Many physicists, futurists, and scientists have made predictions about what they believe will cause the end of the world as we know it. Some foretell of a nuclear war that will plunge the earth into darkness, wiping out all life above the surface. Others hypothesize that a supervolcano will erupt and decimate the population. Some even believe the demise of the human species will stem from the rise of artificial intelligence (AI) and that, in future worlds, machines will take over and eliminate human beings.

Although killer robots roaming the earth, crazed with bloodlust, may sound like science fiction, some experts are betting that AI may be coming for our paychecks sooner rather than later. According to one report from CBS, Kai Fu Lee, a Chinese venture capitalist who invests heavily in AI technology firms, believes up to 40 percent of jobs could become obsolete through the use of AI in as little as 15 years.

“AI will increasingly replace repetitive jobs, not just for blue-collar work, but a lot of white-collar work,” said Lee while speaking on 60 Minutes, according to CBS. “Chauffeurs, truck drivers, anyone who does driving for a living—their jobs will be disrupted more in the 15-25 year time frame.”

Although industrial and machine operator jobs may be obvious candidates for replacement by AI, Lee predicts that the education sector will see a mass influx of AI technology as well. Currently, Lee is placing his hopes (and cash) in several Chinese companies that are working on integrating AI technology into classrooms and online learning environments. According to Lee, AI explicitly designed for schools could “create a student profile and know where the student got stuck so the teacher can personalize the areas in which the student needs help.”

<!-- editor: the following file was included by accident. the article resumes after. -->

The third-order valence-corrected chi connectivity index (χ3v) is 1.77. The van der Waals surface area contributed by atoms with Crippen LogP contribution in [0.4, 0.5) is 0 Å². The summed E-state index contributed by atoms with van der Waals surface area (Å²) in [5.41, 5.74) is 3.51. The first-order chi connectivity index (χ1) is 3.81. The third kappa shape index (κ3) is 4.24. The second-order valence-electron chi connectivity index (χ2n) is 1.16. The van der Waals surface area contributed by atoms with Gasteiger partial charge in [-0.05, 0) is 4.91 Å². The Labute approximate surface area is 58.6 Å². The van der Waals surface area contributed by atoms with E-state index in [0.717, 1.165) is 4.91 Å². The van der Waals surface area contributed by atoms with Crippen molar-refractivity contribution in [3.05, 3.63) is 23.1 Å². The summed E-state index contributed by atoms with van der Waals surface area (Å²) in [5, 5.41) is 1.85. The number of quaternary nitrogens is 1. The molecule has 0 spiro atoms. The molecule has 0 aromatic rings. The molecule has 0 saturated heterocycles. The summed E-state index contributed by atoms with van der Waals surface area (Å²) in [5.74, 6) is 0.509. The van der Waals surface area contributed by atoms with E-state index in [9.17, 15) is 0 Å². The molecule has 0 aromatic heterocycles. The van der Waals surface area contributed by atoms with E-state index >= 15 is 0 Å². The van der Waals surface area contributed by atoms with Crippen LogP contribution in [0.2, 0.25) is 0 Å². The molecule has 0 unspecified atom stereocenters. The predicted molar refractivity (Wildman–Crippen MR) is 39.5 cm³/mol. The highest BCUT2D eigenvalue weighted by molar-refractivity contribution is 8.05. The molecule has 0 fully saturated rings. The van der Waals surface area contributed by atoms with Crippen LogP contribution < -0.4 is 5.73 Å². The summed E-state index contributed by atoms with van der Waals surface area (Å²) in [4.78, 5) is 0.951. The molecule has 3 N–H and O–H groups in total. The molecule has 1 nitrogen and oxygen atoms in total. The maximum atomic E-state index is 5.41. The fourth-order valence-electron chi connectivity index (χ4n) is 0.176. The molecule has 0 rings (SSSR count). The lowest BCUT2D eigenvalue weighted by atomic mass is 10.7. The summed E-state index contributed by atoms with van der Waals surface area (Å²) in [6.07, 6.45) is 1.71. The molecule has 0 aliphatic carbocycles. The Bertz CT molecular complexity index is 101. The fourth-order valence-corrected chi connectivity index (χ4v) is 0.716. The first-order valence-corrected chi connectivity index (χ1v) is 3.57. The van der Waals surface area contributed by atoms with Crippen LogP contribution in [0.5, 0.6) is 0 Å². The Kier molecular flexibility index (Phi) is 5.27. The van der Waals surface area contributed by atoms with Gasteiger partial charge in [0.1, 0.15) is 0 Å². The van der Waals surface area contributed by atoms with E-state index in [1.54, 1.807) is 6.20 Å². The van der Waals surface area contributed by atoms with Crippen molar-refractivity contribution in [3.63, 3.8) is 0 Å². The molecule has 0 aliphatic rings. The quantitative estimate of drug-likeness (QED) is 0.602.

China isn’t the only country with startups pioneering educational AI systems. Several firms in the U.S. and the U.K. are currently marketing early examples of educational AI programs, according to a report from Built In. One such company is Knewton, a New York City-based enterprise presently developing a program they call “Alta,” which is designed to be a one-stop shop for online learning at the collegiate level. According to the company’s website, Alta is a “fully integrated, adaptive learning courseware” program offering “text-based and video instruction, interactive learning content, assignments, and review materials. The most revolutionary aspect of Alta may be its low price of just $44. Compared to the $1,200-per-year average American college students spend on textbooks and materials, Alta is a real bargain and a selling point for institutions looking to decrease the number of student loans their pupils are required to borrow.

Another company, Cognii, is currently marketing its AI system called EdTech. According to the company’s website, Edtech is designed to help personalize lessons to the individual student based on their performance and unique learning styles. The program also comes with “intelligent tutoring, open response assessments, and pedagogically rich analytics,” which can help cut down on the individual teacher’s workload. Currently, EdTech is designed for deployment at K-12 schools as well as post-grad studies and corporate training environments.

Corporate training can easily be modified for government applications. The U.S. military hands out at least a dozen odd contracts a week, and the value of these contracts can range from just a few thousand dollars to multi-billion-dollar long-term deals. However, the government is (or should always be) on the lookout for opportunities to cut costs. With the relative affordability of AI-based training software, these firms may be primed to win big government awards providing a litany of training programs across multiple agencies.

Educational AI has a long way to go before it becomes standard practice, but this means these firms are actively searching for investors. Although many of these companies are currently privately held, the predicted proliferation of AI into schools could mean huge profits for educational AI firms sometime in the not-too-distant future.